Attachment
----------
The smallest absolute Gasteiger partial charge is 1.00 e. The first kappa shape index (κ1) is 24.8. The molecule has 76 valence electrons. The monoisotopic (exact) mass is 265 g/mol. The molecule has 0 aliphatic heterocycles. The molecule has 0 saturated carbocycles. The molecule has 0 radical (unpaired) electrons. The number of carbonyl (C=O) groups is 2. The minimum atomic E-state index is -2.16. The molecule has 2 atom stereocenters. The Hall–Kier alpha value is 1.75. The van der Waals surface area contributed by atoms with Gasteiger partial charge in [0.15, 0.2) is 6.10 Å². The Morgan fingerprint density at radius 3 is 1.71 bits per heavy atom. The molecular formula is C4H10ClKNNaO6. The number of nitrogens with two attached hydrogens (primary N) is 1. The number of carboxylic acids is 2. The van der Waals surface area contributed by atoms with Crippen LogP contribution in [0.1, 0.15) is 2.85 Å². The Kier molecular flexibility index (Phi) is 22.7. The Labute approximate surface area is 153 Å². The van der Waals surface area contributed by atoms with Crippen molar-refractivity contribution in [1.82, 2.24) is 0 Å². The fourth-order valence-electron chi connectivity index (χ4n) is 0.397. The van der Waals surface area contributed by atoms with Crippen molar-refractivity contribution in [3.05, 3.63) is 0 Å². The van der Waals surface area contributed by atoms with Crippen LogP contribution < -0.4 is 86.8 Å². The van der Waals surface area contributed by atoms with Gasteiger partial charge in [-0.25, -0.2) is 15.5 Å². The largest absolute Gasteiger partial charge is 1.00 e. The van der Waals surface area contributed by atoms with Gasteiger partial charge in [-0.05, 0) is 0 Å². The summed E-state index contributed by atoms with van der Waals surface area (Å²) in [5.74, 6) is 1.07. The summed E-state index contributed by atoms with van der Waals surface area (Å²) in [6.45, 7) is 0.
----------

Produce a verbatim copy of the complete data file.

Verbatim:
The smallest absolute Gasteiger partial charge is 1.00 e. The first kappa shape index (κ1) is 24.8. The molecule has 76 valence electrons. The monoisotopic (exact) mass is 265 g/mol. The molecule has 0 aliphatic heterocycles. The molecule has 0 saturated carbocycles. The molecule has 0 radical (unpaired) electrons. The number of carbonyl (C=O) groups is 2. The minimum atomic E-state index is -2.16. The molecule has 2 atom stereocenters. The Hall–Kier alpha value is 1.75. The van der Waals surface area contributed by atoms with Gasteiger partial charge in [0.15, 0.2) is 6.10 Å². The Morgan fingerprint density at radius 3 is 1.71 bits per heavy atom. The molecular formula is C4H10ClKNNaO6. The number of nitrogens with two attached hydrogens (primary N) is 1. The number of carboxylic acids is 2. The van der Waals surface area contributed by atoms with Crippen LogP contribution in [0.1, 0.15) is 2.85 Å². The Kier molecular flexibility index (Phi) is 22.7. The Labute approximate surface area is 153 Å². The van der Waals surface area contributed by atoms with Crippen molar-refractivity contribution in [1.82, 2.24) is 0 Å². The fourth-order valence-electron chi connectivity index (χ4n) is 0.397. The van der Waals surface area contributed by atoms with Crippen molar-refractivity contribution in [3.05, 3.63) is 0 Å². The van der Waals surface area contributed by atoms with Crippen LogP contribution < -0.4 is 86.8 Å². The van der Waals surface area contributed by atoms with Gasteiger partial charge in [-0.25, -0.2) is 15.5 Å². The largest absolute Gasteiger partial charge is 1.00 e. The van der Waals surface area contributed by atoms with Gasteiger partial charge in [-0.05, 0) is 0 Å². The summed E-state index contributed by atoms with van der Waals surface area (Å²) in [5.74, 6) is 1.07. The summed E-state index contributed by atoms with van der Waals surface area (Å²) in [6.45, 7) is 0.